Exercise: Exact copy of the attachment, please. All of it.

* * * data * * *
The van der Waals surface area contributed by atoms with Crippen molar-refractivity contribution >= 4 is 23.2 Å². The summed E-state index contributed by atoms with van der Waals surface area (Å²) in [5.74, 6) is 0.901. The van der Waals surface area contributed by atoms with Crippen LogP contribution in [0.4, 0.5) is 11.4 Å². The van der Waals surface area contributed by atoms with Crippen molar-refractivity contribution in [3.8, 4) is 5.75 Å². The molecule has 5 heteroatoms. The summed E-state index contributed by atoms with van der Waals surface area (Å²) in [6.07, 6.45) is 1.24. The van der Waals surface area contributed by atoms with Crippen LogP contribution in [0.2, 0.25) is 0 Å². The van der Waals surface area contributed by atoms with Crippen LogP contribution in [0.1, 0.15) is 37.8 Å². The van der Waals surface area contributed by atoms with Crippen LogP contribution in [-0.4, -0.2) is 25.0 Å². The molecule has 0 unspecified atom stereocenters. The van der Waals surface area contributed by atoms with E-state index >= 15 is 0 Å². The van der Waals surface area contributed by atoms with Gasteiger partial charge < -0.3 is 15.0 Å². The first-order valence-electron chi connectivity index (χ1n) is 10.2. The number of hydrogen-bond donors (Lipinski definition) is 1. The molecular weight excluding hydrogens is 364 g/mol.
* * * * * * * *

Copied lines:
The van der Waals surface area contributed by atoms with Crippen molar-refractivity contribution >= 4 is 23.2 Å². The summed E-state index contributed by atoms with van der Waals surface area (Å²) in [5.74, 6) is 0.901. The van der Waals surface area contributed by atoms with Crippen LogP contribution in [0.4, 0.5) is 11.4 Å². The van der Waals surface area contributed by atoms with Crippen molar-refractivity contribution in [3.8, 4) is 5.75 Å². The molecule has 5 heteroatoms. The summed E-state index contributed by atoms with van der Waals surface area (Å²) in [6.07, 6.45) is 1.24. The van der Waals surface area contributed by atoms with Crippen LogP contribution in [0.2, 0.25) is 0 Å². The van der Waals surface area contributed by atoms with Crippen LogP contribution in [0.1, 0.15) is 37.8 Å². The van der Waals surface area contributed by atoms with Crippen LogP contribution in [-0.4, -0.2) is 25.0 Å². The molecule has 0 unspecified atom stereocenters. The van der Waals surface area contributed by atoms with E-state index >= 15 is 0 Å². The van der Waals surface area contributed by atoms with Gasteiger partial charge < -0.3 is 15.0 Å². The first-order valence-electron chi connectivity index (χ1n) is 10.2. The number of hydrogen-bond donors (Lipinski definition) is 1. The molecular weight excluding hydrogens is 364 g/mol.